Development of IT technology has always been a multi-track process. Servers footprints shrink while gaining more sockets and bigger and better data ports, while storage systems acquire fancier controllers and more sophisticated array designs. But the real action is almost always on the microscopic level: silicon processors in the case of servers and desktops, flash, RAM, and drive platter technology for storage.
The same holds true for networking. High-speed standards and protocols can improve data rates. So can advanced switching and routing architectures. But each generation of network processing technology not only boosts speed, but also enables more streamlined networking infrastructure capable of handling bigger loads – the classic “do more with less” paradigm.
And lately, we've witnessed a flood of network processor developments. Three, to be exact, but this is such a specialized field that three constitutes a flood.
The first came out about a month ago with Huawei’s introduction of the S12700 Agile switch. The device enables broad SDN architectures across campus networks, animpressive achievement in itself. Under the hood, however, things get even more interesting. The S12700 switch uses Huawei's own microchip, the Ethernet Network Processor (ENP), which boasts a streamlined programming architecture that allows Huawei to field customized network services in as little as six months. This adds a new level of physical-layer flexibility to meet rapidly changing data usage patterns. It also enables the enterprise to more easily integrate diverse networking elements, such as mobile devices, into unified network architectures.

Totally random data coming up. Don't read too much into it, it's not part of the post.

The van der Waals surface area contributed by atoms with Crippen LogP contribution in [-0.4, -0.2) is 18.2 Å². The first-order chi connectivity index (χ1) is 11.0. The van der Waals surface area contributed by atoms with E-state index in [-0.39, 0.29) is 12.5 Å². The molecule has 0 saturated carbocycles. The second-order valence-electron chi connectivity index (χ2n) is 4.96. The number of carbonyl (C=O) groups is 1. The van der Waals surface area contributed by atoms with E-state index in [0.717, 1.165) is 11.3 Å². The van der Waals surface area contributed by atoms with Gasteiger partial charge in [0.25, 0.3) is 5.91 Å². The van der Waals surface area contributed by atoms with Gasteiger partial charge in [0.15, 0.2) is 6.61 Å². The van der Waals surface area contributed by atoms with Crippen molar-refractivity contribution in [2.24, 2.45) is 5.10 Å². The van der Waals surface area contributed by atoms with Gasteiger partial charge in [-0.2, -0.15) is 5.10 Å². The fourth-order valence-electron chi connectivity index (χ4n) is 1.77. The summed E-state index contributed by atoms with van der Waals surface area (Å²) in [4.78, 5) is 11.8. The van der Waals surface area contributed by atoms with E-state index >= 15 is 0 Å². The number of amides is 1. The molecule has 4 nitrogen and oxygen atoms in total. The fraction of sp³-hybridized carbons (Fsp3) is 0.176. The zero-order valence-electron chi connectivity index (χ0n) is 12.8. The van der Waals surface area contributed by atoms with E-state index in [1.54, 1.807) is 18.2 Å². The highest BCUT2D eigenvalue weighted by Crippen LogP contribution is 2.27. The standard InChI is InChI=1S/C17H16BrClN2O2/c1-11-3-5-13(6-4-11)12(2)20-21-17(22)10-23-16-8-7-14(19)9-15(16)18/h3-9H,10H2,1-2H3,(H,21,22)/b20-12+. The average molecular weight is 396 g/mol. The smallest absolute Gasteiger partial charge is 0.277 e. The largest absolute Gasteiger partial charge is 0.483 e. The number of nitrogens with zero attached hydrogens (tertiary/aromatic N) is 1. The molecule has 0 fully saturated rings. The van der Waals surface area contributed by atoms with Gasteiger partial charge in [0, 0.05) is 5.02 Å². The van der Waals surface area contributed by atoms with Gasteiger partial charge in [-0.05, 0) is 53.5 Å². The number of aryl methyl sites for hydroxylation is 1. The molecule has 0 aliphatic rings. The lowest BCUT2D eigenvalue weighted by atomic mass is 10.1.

Meanwhile, Intel recently introduced the Xeon E5-2600 v2, which boasts up to 12 cores on a 22 nm process. Although not a networking processor per se, it does allow the enterprise to create high-volume servers that can consolidate network applications and take on tasks that currently run on costly offload engines and acceleration systems. The device supports Intel’s Open Network Platform (ONP) reference design and the Open vSwitch platform to consolidate disparate network architectures into a common fabric.
Traditional networking platforms are geared toward connecting data users either with other users or stored volumes. Increasingly, however, enterprises must deal with machine-to-machine traffic, the scarcely noticed, unstructured data fueling the Big Data revolution. Cisco hopes to tap this market with the new nPower processor, a 400 Gbps device that the company calls the key to the “Internet of Everything.” The first model in the line, the X1, holds more than 4 billion transistors and 336 cores. Though Cisco ostensibly intends it for large carrier networks, it won’t be long before large enterprises or cloud providers find a use for a massively parallel core switch, particularly as SDN and other developments stress network agility over raw throughput.
This kind of network processing power is impressive, but Light Reading's Sterling Perrin offers a word of caution as we broach the 400 Gbps level: network performance on that scale is very difficult to benchmark. According to the most recent lab tests, packet loss tends to rise with ultra-fast throughput, so you may be able to access a distant file that much quicker, just not all of it. And the problem becomes more acute when dealing with the small-packet data that characterizes web transactions and machine-to-machine communications as processors become overloaded with table queries and other tasks.Still, it’s fair to say that just about every new processor generation has faced its share of engineering challenges on the way from the lab to full production environments, so there’s no reason to believe that network devices have hit the wall.
It is also true that the only certainty in networking these days is that change is, and will remain, constant. Traditional networking silicon served admirably throughout the client-server era and well into the virtual age, but with SDN, mobility, unified architectures no longer on the horizon but right here in front of us, it’s time to revamp network architectures right down to the very core.